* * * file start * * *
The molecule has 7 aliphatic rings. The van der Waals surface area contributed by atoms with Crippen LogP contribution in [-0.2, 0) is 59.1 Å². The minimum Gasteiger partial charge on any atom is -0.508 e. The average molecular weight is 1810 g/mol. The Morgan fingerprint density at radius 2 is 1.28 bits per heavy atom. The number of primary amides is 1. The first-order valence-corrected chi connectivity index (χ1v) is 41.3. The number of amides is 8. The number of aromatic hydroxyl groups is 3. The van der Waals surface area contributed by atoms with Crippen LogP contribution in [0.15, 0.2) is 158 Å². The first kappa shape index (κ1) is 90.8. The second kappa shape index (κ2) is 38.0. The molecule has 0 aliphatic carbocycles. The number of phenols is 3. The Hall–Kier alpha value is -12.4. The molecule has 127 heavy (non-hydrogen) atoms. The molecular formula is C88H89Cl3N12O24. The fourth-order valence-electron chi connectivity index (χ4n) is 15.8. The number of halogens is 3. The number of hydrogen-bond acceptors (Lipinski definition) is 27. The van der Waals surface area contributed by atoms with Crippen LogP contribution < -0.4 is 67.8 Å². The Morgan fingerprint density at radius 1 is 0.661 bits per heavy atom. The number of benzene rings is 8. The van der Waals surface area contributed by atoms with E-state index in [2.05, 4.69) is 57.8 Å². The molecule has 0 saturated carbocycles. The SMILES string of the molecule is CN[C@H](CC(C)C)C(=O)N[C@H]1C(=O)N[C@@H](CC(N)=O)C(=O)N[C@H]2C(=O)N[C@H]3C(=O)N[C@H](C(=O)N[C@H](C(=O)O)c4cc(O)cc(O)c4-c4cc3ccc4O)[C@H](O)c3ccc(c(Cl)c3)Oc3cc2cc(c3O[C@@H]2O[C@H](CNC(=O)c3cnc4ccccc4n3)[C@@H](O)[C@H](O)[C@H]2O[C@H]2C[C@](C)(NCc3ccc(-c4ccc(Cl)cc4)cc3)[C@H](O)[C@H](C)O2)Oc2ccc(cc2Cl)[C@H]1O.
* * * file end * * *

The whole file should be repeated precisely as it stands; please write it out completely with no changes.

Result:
The molecule has 7 aliphatic rings. The van der Waals surface area contributed by atoms with Crippen LogP contribution in [-0.2, 0) is 59.1 Å². The minimum Gasteiger partial charge on any atom is -0.508 e. The average molecular weight is 1810 g/mol. The Morgan fingerprint density at radius 2 is 1.28 bits per heavy atom. The number of primary amides is 1. The first-order valence-corrected chi connectivity index (χ1v) is 41.3. The number of amides is 8. The number of aromatic hydroxyl groups is 3. The van der Waals surface area contributed by atoms with Crippen LogP contribution in [0.15, 0.2) is 158 Å². The first kappa shape index (κ1) is 90.8. The second kappa shape index (κ2) is 38.0. The molecule has 0 aliphatic carbocycles. The number of phenols is 3. The Hall–Kier alpha value is -12.4. The molecule has 127 heavy (non-hydrogen) atoms. The molecular formula is C88H89Cl3N12O24. The fourth-order valence-electron chi connectivity index (χ4n) is 15.8. The number of halogens is 3. The number of hydrogen-bond acceptors (Lipinski definition) is 27. The van der Waals surface area contributed by atoms with Crippen LogP contribution < -0.4 is 67.8 Å². The Morgan fingerprint density at radius 1 is 0.661 bits per heavy atom. The number of benzene rings is 8. The van der Waals surface area contributed by atoms with E-state index in [2.05, 4.69) is 57.8 Å². The molecule has 0 saturated carbocycles. The SMILES string of the molecule is CN[C@H](CC(C)C)C(=O)N[C@H]1C(=O)N[C@@H](CC(N)=O)C(=O)N[C@H]2C(=O)N[C@H]3C(=O)N[C@H](C(=O)N[C@H](C(=O)O)c4cc(O)cc(O)c4-c4cc3ccc4O)[C@H](O)c3ccc(c(Cl)c3)Oc3cc2cc(c3O[C@@H]2O[C@H](CNC(=O)c3cnc4ccccc4n3)[C@@H](O)[C@H](O)[C@H]2O[C@H]2C[C@](C)(NCc3ccc(-c4ccc(Cl)cc4)cc3)[C@H](O)[C@H](C)O2)Oc2ccc(cc2Cl)[C@H]1O.